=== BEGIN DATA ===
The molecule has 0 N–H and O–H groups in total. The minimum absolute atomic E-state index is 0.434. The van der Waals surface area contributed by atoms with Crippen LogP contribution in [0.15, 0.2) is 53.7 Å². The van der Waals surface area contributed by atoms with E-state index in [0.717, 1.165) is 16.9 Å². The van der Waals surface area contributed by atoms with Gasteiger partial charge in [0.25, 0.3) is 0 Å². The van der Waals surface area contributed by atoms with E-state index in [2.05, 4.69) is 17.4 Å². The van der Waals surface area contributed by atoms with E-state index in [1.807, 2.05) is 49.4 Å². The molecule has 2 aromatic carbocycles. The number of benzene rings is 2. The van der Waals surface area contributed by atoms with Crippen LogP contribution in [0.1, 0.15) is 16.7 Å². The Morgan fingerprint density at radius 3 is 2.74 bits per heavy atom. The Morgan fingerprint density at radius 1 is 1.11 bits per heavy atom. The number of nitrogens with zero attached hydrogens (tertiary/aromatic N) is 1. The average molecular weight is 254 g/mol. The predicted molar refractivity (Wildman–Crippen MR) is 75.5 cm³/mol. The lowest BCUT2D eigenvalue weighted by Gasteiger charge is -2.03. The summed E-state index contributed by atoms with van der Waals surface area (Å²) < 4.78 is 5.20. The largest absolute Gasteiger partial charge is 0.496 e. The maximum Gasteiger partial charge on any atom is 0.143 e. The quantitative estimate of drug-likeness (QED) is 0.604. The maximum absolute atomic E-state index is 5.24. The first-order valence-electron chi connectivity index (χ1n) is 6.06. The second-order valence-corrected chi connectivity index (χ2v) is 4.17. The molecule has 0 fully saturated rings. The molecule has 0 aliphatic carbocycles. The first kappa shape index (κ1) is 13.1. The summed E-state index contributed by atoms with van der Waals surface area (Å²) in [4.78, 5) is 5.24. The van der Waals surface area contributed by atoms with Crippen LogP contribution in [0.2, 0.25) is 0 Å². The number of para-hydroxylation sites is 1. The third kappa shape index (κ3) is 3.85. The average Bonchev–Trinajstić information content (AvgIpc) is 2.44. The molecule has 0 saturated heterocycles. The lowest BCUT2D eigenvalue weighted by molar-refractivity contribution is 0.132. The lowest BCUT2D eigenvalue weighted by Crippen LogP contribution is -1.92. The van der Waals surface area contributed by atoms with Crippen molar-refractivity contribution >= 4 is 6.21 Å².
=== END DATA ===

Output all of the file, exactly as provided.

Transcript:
The molecule has 0 N–H and O–H groups in total. The minimum absolute atomic E-state index is 0.434. The van der Waals surface area contributed by atoms with Crippen LogP contribution in [0.15, 0.2) is 53.7 Å². The van der Waals surface area contributed by atoms with E-state index in [0.717, 1.165) is 16.9 Å². The van der Waals surface area contributed by atoms with Gasteiger partial charge in [0.25, 0.3) is 0 Å². The van der Waals surface area contributed by atoms with E-state index in [2.05, 4.69) is 17.4 Å². The van der Waals surface area contributed by atoms with E-state index in [1.807, 2.05) is 49.4 Å². The molecule has 2 aromatic carbocycles. The number of benzene rings is 2. The van der Waals surface area contributed by atoms with Crippen LogP contribution in [0.1, 0.15) is 16.7 Å². The Morgan fingerprint density at radius 3 is 2.74 bits per heavy atom. The Morgan fingerprint density at radius 1 is 1.11 bits per heavy atom. The number of nitrogens with zero attached hydrogens (tertiary/aromatic N) is 1. The average molecular weight is 254 g/mol. The predicted molar refractivity (Wildman–Crippen MR) is 75.5 cm³/mol. The lowest BCUT2D eigenvalue weighted by Gasteiger charge is -2.03. The summed E-state index contributed by atoms with van der Waals surface area (Å²) < 4.78 is 5.20. The largest absolute Gasteiger partial charge is 0.496 e. The maximum Gasteiger partial charge on any atom is 0.143 e. The quantitative estimate of drug-likeness (QED) is 0.604. The maximum absolute atomic E-state index is 5.24. The first-order valence-electron chi connectivity index (χ1n) is 6.06. The second-order valence-corrected chi connectivity index (χ2v) is 4.17. The molecule has 0 fully saturated rings. The molecule has 0 aliphatic carbocycles. The first kappa shape index (κ1) is 13.1. The summed E-state index contributed by atoms with van der Waals surface area (Å²) in [4.78, 5) is 5.24. The van der Waals surface area contributed by atoms with Crippen LogP contribution in [0.2, 0.25) is 0 Å². The number of para-hydroxylation sites is 1. The third kappa shape index (κ3) is 3.85. The average Bonchev–Trinajstić information content (AvgIpc) is 2.44. The molecule has 0 saturated heterocycles. The lowest BCUT2D eigenvalue weighted by molar-refractivity contribution is 0.132. The lowest BCUT2D eigenvalue weighted by Crippen LogP contribution is -1.92. The van der Waals surface area contributed by atoms with Crippen molar-refractivity contribution >= 4 is 6.21 Å².